How UK-EU relations affect travel

How UK-EU relations affect travel

The United Kingdom of Great Britain and Northern Ireland has had a long history with the European Union (EU). The relationship between the UK and EU affects the rules for travel between the two.

According to current rules, British nationals can visit EU countries without a visa.

Once the ETIAS system is launched in November 2023, Brits will need to register to enjoy the benefits of this visa exemption.

What were EU-UK relations like before the United Kingdom joined the bloc?

Prior to joining the EU, the UK maintained trade relationships with EU member states.

British travellers needed both a valid passport and authorisation to enter European countries. This generally meant applying for a visa.

The UK applied for EEC (the predecessor of the EU) membership several times during the 1960s before finally being allowed to join the bloc in 1973.

Relations when the UK was a member of the EU

As an EU member state, citizens of the UK enjoyed freedom of movement around the bloc.

This included the right to live and work in other EU member states. No visas were required.

The United Kingdom never adopted the euro, instead keeping the pound sterling as its currency.

The UK never joined the Schengen Area — an open borders region that includes most EU and EFTA member states. This meant that Brits arriving in Schengen countries still had to show their passports on arrival.

What is the current relationship between EU and UK?

The UK is no longer a member of the EU. The transition period ended at the end of 2020.

Since then, the UK is not subject to EU law and does not form part of the Single Market or Customs Union (with the exception of Northern Ireland, which is still de facto within the Customs Union).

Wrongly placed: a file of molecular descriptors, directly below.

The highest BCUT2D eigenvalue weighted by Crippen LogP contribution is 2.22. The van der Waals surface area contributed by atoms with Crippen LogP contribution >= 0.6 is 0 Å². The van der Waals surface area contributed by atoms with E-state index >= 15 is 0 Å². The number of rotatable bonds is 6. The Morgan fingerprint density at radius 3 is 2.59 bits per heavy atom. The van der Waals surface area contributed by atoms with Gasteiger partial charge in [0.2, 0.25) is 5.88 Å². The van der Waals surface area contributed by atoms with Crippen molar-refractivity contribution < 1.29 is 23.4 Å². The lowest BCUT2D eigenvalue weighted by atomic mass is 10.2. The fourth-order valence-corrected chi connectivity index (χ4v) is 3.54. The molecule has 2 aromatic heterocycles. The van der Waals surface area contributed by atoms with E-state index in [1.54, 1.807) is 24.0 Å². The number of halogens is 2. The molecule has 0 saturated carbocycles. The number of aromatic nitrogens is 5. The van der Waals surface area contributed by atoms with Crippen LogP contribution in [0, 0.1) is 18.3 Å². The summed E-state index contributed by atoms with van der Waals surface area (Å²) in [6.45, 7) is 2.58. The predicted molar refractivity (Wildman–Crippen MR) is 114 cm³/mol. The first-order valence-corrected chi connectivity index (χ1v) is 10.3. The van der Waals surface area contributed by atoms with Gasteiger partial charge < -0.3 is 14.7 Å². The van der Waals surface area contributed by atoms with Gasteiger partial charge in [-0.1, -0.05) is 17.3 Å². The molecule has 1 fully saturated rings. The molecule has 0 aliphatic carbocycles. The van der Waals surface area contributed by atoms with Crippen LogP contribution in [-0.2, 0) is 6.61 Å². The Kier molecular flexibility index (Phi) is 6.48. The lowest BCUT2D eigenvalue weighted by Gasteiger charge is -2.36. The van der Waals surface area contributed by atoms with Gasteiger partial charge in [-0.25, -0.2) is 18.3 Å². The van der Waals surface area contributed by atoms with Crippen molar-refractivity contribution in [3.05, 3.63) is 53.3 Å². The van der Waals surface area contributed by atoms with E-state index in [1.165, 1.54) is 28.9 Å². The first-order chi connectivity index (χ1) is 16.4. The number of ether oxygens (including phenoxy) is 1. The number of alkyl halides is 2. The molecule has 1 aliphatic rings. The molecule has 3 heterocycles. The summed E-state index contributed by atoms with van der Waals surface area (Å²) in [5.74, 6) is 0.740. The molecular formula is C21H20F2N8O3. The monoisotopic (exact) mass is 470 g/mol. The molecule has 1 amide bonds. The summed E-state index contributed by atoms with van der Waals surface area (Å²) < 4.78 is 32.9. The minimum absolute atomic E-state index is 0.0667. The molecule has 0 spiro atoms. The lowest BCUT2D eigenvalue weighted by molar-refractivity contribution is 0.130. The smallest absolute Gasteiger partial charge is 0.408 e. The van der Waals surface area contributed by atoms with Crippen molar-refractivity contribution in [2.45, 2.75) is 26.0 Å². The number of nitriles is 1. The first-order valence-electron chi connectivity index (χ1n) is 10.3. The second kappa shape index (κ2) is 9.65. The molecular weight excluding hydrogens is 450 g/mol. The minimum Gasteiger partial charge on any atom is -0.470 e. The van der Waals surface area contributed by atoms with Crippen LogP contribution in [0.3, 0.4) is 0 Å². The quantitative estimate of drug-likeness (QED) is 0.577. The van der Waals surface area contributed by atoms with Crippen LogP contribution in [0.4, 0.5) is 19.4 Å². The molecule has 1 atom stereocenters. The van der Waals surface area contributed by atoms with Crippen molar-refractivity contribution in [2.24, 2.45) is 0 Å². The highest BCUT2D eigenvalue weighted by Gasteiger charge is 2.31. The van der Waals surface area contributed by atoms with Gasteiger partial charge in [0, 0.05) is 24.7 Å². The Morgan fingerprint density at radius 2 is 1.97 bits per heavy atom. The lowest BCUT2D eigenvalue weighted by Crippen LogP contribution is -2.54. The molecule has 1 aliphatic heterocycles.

The UK and EU remain close trading partners and cooperate internationally on many issues.

How has Brexit affected travel between the UK and EU?

In terms of travel, the EU allows British passport holders to enter without a visa and spend up to 90 days within any 180-day period in its member states. In return, the UK does not require EU nationals to get a visa to visit.

Currently, Brits only need to have a valid UK passport to enjoy visa exemption for the EU. In the near future, they will also need to apply ETIAS for Europe.

Visa exemption only applies to visits for tourism and business.

British nationals can no longer move to EU countries to live and work without a visa.

Border controls are now more thorough when traveling between the UK and EU. Thanks to e-Passport gates and biometric technology, clearing border control is now much more efficient than in the past.

ETIAS and the future of UK-EU relations

The European Travel Information Authorisation System (ETIAS) is set to be launched in November 2023. This online visa waiver system will ensure that British citizens will continue to be able to visit the EU without a visa.

The ETIAS is designed to provide an extra layer of security for the EU. It will allow border control to pre-screen visa-exempt passengers before they arrive to identify and prevent security risks.

This will make travelling to the EU safer than ever before.

Now that the UK is no longer part of the EU, British passport holders will have to register with ETIAS to visit. This will be quick and easy to do. When the platform is launched, simply fill in the short online form and the authorisation will be granted within a short time.

There are a few simple ETIAS requirements for British citizens, such as holding a valid passport.

The impact of COVID-19 on travelling to the EU

The coronavirus (COVID-19 pandemic) has seen some additional entry requirements for certain countries, including the EU. Vaccination certificates and COVID-19 tests are examples of this.

It is likely that these will be phased out in the future, as the situation improves.

The pandemic has had the unexpected benefit of leading authorities to develop systems and technology that has made border control measures more streamlined and efficient.

By using our website you accept our Cookies Policy. Click here I agree